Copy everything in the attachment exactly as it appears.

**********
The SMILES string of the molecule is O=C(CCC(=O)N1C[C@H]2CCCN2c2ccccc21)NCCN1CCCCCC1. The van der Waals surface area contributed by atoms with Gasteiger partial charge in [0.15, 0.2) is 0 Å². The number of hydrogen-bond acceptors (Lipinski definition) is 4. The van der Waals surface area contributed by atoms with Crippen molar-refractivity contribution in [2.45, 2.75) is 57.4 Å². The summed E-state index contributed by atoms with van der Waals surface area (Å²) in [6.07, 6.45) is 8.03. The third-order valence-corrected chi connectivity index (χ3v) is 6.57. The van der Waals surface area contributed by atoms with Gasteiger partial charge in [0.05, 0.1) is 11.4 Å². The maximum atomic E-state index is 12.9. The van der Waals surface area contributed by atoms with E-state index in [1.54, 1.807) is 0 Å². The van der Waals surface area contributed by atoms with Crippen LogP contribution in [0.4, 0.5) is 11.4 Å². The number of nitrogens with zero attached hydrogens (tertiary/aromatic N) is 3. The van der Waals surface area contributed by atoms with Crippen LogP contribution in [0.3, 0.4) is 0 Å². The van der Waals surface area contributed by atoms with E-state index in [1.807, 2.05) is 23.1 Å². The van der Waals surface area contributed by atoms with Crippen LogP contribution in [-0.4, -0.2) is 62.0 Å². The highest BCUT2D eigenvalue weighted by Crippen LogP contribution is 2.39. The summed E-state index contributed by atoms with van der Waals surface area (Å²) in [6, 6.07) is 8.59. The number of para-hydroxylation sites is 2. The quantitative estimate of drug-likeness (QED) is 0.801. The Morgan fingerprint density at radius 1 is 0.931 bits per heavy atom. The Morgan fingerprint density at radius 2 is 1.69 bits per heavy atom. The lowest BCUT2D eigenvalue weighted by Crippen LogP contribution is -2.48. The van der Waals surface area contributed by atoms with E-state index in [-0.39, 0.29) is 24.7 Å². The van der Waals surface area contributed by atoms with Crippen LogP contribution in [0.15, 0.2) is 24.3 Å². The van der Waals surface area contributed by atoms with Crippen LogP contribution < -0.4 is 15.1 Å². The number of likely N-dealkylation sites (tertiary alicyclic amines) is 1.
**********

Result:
The SMILES string of the molecule is O=C(CCC(=O)N1C[C@H]2CCCN2c2ccccc21)NCCN1CCCCCC1. The van der Waals surface area contributed by atoms with Gasteiger partial charge in [0.15, 0.2) is 0 Å². The number of hydrogen-bond acceptors (Lipinski definition) is 4. The van der Waals surface area contributed by atoms with Crippen molar-refractivity contribution in [2.45, 2.75) is 57.4 Å². The summed E-state index contributed by atoms with van der Waals surface area (Å²) in [6.07, 6.45) is 8.03. The third-order valence-corrected chi connectivity index (χ3v) is 6.57. The van der Waals surface area contributed by atoms with Gasteiger partial charge in [0.05, 0.1) is 11.4 Å². The maximum atomic E-state index is 12.9. The van der Waals surface area contributed by atoms with E-state index in [1.54, 1.807) is 0 Å². The van der Waals surface area contributed by atoms with Crippen LogP contribution in [0.4, 0.5) is 11.4 Å². The number of nitrogens with zero attached hydrogens (tertiary/aromatic N) is 3. The van der Waals surface area contributed by atoms with Crippen LogP contribution in [0.3, 0.4) is 0 Å². The van der Waals surface area contributed by atoms with E-state index in [1.807, 2.05) is 23.1 Å². The van der Waals surface area contributed by atoms with Crippen LogP contribution in [-0.4, -0.2) is 62.0 Å². The highest BCUT2D eigenvalue weighted by Crippen LogP contribution is 2.39. The summed E-state index contributed by atoms with van der Waals surface area (Å²) in [6, 6.07) is 8.59. The number of para-hydroxylation sites is 2. The quantitative estimate of drug-likeness (QED) is 0.801. The Morgan fingerprint density at radius 1 is 0.931 bits per heavy atom. The Morgan fingerprint density at radius 2 is 1.69 bits per heavy atom. The lowest BCUT2D eigenvalue weighted by Crippen LogP contribution is -2.48. The van der Waals surface area contributed by atoms with E-state index in [-0.39, 0.29) is 24.7 Å². The van der Waals surface area contributed by atoms with Crippen LogP contribution in [0.15, 0.2) is 24.3 Å². The van der Waals surface area contributed by atoms with Crippen LogP contribution < -0.4 is 15.1 Å². The number of likely N-dealkylation sites (tertiary alicyclic amines) is 1.